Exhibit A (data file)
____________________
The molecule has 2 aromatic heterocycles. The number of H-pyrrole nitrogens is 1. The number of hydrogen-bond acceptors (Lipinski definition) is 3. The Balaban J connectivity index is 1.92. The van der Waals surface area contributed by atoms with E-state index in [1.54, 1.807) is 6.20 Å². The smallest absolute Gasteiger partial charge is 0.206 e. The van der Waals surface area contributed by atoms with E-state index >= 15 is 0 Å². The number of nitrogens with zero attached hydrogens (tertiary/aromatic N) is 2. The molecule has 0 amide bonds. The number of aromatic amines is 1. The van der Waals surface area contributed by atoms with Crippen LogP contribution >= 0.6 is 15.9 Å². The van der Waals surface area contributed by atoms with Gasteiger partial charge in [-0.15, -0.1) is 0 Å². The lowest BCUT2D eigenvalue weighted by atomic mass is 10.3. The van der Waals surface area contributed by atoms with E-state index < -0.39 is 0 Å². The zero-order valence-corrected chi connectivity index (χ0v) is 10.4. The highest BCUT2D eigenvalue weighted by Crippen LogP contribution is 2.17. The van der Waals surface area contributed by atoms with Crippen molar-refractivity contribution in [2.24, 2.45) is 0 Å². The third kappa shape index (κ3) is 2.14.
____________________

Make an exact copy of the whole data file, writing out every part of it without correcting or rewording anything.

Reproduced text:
The molecule has 2 aromatic heterocycles. The number of H-pyrrole nitrogens is 1. The number of hydrogen-bond acceptors (Lipinski definition) is 3. The Balaban J connectivity index is 1.92. The van der Waals surface area contributed by atoms with E-state index in [1.54, 1.807) is 6.20 Å². The smallest absolute Gasteiger partial charge is 0.206 e. The van der Waals surface area contributed by atoms with E-state index >= 15 is 0 Å². The number of nitrogens with zero attached hydrogens (tertiary/aromatic N) is 2. The molecule has 0 amide bonds. The number of aromatic amines is 1. The van der Waals surface area contributed by atoms with Crippen LogP contribution >= 0.6 is 15.9 Å². The van der Waals surface area contributed by atoms with Gasteiger partial charge in [-0.15, -0.1) is 0 Å². The lowest BCUT2D eigenvalue weighted by atomic mass is 10.3. The van der Waals surface area contributed by atoms with E-state index < -0.39 is 0 Å². The zero-order valence-corrected chi connectivity index (χ0v) is 10.4. The highest BCUT2D eigenvalue weighted by Crippen LogP contribution is 2.17. The van der Waals surface area contributed by atoms with Crippen molar-refractivity contribution in [2.24, 2.45) is 0 Å². The third kappa shape index (κ3) is 2.14.